*I believe I've noted it before, but for all that organisms such as microscopic worms are usually regarded as morphologically 'simple' and 'conservative', you don't find much variation among more 'complex' animals like mammals in the number of penises they have.


Dunn, C. W., A. Hejnol, D. Q. Matus, K. Pang, W. E. Browne, S. A. Smith, E. Seaver, G. W. Rouse, M. Obst, G. D. Edgecombe, M. V. Sørensen, S. H. D. Haddock, A. Schmidt-Rhaesa, A. Okusu, R. M. Kristensen, W. C. Wheeler, M. Q. Martindale & G. Giribet. 2008. Broad phylogenomic sampling improves resolution of the animal tree of life. Nature 452: 745-749.

Hooge, M. D., & S. Tyler. 2006. Concordance of molecular and morphological data: the example of the Acoela. Integrative and Comparative Biology 46 (2): 118-124.

Philippe, H., H. Brinkmann, R. R. Copley, L. L. Moroz, H. Nakano, A. J. Poustka, A. Wallberg, K. J. Peterson & M. J. Telford. 2011. Acoelomorph flatworms are deuterostomes related to Xenoturbella. Nature 470: 255-258.


  1. See, posts like this are the reason I love this blog. I had no idea that there were such animals. In fact, I was half-tempted to post my guess on the Name That Bug post this time, but wisely held off, as it turns out I wouldn't even have landed in the right kingdom.

    I was interested by Adam's cry of anguish on the NTB post: "Damn, pipped again by a name change I was unaware of. Symsagittifera roscoffensis used to be Convoluta roscoffensis." All more fuel for the Linnaeus Was Dumb fire: Adam keeps losing points because of the unreasonable habit species have of changing their nomenclature just because their taxonomy changes.

  2. If they are related to Deuterostomes, could it be that, rather then being derived from more complex members of the group, Acoels and kin are actually a basal off branch? This way they aren't depicted as being some-how degenerate, but rather sharing a common ancestry with the primitive forerunners of the deuterostomes.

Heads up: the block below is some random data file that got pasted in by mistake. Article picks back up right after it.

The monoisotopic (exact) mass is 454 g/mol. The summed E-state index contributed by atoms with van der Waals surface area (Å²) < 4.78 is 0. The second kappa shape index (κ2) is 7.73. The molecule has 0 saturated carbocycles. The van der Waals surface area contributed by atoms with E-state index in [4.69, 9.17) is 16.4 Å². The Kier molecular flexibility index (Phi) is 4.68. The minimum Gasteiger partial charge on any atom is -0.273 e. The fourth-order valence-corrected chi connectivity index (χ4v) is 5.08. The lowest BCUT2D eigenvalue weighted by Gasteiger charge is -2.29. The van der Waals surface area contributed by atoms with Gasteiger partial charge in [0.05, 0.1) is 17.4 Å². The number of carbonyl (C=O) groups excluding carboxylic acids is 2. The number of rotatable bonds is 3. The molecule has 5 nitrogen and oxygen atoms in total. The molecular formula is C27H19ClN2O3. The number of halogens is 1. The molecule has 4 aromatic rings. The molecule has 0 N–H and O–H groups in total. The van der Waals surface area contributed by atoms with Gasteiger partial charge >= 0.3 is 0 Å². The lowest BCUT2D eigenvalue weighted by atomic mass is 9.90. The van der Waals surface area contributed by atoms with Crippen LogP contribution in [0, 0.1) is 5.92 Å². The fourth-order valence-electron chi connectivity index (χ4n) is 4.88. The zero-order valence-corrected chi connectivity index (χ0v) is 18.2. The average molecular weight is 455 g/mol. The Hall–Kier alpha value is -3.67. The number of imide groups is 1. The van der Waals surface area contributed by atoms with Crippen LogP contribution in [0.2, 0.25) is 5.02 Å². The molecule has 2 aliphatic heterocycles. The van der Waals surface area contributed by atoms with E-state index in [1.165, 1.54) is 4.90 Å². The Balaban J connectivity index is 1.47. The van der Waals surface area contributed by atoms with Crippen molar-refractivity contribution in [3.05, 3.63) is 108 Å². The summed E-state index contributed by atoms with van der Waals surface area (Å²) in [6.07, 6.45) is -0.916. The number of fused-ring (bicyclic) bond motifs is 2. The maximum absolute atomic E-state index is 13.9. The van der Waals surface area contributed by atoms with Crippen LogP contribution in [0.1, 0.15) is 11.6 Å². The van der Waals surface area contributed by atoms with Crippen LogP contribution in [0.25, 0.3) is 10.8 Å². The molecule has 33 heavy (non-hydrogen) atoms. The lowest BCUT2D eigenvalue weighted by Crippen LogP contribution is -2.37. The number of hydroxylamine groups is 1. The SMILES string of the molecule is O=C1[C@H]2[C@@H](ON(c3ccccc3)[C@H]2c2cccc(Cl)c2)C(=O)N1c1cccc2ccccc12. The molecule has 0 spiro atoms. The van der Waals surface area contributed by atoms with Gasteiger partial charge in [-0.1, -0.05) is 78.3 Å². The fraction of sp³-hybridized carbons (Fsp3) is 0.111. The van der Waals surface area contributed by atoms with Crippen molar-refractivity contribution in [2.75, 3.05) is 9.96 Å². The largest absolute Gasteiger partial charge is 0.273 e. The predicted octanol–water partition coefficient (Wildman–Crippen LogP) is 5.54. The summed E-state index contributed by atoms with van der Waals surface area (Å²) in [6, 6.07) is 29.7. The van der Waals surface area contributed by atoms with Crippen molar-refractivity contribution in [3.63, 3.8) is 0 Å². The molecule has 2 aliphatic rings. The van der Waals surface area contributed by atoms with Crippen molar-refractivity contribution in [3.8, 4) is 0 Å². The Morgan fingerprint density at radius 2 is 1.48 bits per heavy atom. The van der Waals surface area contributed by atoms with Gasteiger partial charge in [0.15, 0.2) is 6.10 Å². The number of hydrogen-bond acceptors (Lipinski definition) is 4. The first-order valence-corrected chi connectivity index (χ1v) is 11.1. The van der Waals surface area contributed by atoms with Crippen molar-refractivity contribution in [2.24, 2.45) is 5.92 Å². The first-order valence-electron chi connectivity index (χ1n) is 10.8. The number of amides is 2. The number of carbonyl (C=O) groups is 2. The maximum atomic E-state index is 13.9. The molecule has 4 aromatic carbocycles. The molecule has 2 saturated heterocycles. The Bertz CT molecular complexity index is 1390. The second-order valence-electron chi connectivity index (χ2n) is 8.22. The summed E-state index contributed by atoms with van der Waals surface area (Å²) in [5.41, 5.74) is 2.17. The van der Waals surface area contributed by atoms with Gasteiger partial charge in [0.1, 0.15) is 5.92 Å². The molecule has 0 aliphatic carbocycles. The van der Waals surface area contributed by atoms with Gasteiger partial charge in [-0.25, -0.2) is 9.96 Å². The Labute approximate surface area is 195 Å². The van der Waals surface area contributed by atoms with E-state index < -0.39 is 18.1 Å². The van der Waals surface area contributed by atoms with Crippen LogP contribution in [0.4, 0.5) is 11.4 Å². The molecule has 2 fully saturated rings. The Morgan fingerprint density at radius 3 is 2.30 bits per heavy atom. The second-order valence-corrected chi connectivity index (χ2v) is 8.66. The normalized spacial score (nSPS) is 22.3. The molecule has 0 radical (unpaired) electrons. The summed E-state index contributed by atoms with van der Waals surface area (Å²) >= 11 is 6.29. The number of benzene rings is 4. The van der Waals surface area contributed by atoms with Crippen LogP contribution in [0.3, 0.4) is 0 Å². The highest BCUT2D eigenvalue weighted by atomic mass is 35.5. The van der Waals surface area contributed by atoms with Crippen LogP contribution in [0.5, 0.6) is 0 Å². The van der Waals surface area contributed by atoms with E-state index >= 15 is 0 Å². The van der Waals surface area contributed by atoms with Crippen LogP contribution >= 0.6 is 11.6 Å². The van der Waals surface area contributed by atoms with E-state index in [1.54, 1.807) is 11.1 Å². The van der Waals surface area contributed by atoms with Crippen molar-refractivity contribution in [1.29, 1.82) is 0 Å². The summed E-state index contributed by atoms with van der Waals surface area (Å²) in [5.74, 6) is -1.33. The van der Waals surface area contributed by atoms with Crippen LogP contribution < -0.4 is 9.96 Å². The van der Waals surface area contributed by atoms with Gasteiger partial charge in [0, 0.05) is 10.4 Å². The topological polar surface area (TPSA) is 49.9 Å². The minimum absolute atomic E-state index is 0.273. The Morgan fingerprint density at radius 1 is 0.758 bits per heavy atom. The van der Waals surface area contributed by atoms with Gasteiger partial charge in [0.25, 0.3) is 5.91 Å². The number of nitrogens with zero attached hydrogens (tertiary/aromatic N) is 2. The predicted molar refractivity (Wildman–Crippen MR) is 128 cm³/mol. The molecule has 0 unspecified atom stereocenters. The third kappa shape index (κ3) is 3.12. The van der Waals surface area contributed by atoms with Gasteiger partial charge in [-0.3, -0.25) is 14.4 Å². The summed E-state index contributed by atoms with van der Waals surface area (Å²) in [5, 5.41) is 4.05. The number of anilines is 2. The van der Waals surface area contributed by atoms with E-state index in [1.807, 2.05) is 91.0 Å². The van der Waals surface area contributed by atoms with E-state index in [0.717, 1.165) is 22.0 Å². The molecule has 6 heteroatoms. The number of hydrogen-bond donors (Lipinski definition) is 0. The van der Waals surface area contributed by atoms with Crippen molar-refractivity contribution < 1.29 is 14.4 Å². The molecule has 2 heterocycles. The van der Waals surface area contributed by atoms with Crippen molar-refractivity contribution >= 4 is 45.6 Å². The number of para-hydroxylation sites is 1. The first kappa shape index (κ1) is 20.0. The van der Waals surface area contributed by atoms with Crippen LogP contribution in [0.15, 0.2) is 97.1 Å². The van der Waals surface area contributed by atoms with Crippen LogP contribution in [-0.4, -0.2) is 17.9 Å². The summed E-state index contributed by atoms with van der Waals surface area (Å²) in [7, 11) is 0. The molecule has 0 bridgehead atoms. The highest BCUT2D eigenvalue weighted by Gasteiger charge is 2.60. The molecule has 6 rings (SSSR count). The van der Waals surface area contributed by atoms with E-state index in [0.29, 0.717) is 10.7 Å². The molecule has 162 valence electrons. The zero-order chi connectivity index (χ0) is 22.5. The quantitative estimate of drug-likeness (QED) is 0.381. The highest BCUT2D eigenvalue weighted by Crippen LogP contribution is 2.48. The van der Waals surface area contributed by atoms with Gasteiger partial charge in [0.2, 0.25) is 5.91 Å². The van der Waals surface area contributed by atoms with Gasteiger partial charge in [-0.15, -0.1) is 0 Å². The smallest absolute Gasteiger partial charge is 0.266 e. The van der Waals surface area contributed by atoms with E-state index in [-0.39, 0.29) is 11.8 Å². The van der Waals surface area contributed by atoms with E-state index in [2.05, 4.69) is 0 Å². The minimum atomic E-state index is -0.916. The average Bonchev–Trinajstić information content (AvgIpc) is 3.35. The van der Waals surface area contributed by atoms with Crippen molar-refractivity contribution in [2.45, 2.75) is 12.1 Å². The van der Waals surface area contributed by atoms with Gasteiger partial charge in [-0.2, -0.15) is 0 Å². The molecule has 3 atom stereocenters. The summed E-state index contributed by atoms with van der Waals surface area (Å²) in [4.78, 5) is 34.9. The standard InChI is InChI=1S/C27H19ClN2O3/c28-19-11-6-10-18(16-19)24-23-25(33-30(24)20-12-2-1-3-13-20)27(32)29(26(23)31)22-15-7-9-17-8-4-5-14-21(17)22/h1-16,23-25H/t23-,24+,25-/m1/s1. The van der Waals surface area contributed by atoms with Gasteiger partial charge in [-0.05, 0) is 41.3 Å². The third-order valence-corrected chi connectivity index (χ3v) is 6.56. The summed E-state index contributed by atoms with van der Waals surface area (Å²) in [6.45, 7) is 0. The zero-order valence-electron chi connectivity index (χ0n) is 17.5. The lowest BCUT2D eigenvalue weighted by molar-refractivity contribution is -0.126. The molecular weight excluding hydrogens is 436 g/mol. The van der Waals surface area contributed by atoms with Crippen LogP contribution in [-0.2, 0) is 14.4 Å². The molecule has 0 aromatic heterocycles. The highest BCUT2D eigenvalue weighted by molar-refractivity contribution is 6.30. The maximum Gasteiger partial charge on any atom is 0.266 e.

I bring this up because I've always had a problem with acoels and platyhelminthes being looked on as somehow being reduced. It just doesn't make much sense to me.
    I look at both of these groups as, while not being related, as at least being basal to their respective, more complex kin.

  3. It may be difficult to accept flatworms as reduced, but the alternative is to presume that the the through-gut and other complex characters shared by protostomes and deuterostomes have been independently derived: a supposition that is equally, if not even more, difficult to accept. In the case of Platyhelminthes, whose phylogenetic position is now relatively robust, the situation is even worse: assuming that their lack of a through-gut is primitive would require convergent evolution of a through-gut in at least four lineages (deuterostomes, ecdysozoans, trochozoans and gnathiferans) and probably more depending on the positions of more difficult-to-place taxa (chaetognaths, bryozoans, gastrotrichs). And if we accept Platyhelminthes as reduced (which I think we must), then it becomes easier to credit an analogous reduction in acoelomorphs.


Markup Key:
- <b>bold</b> = bold
- <i>italic</i> = italic
- <a href="">FoS</a> = FoS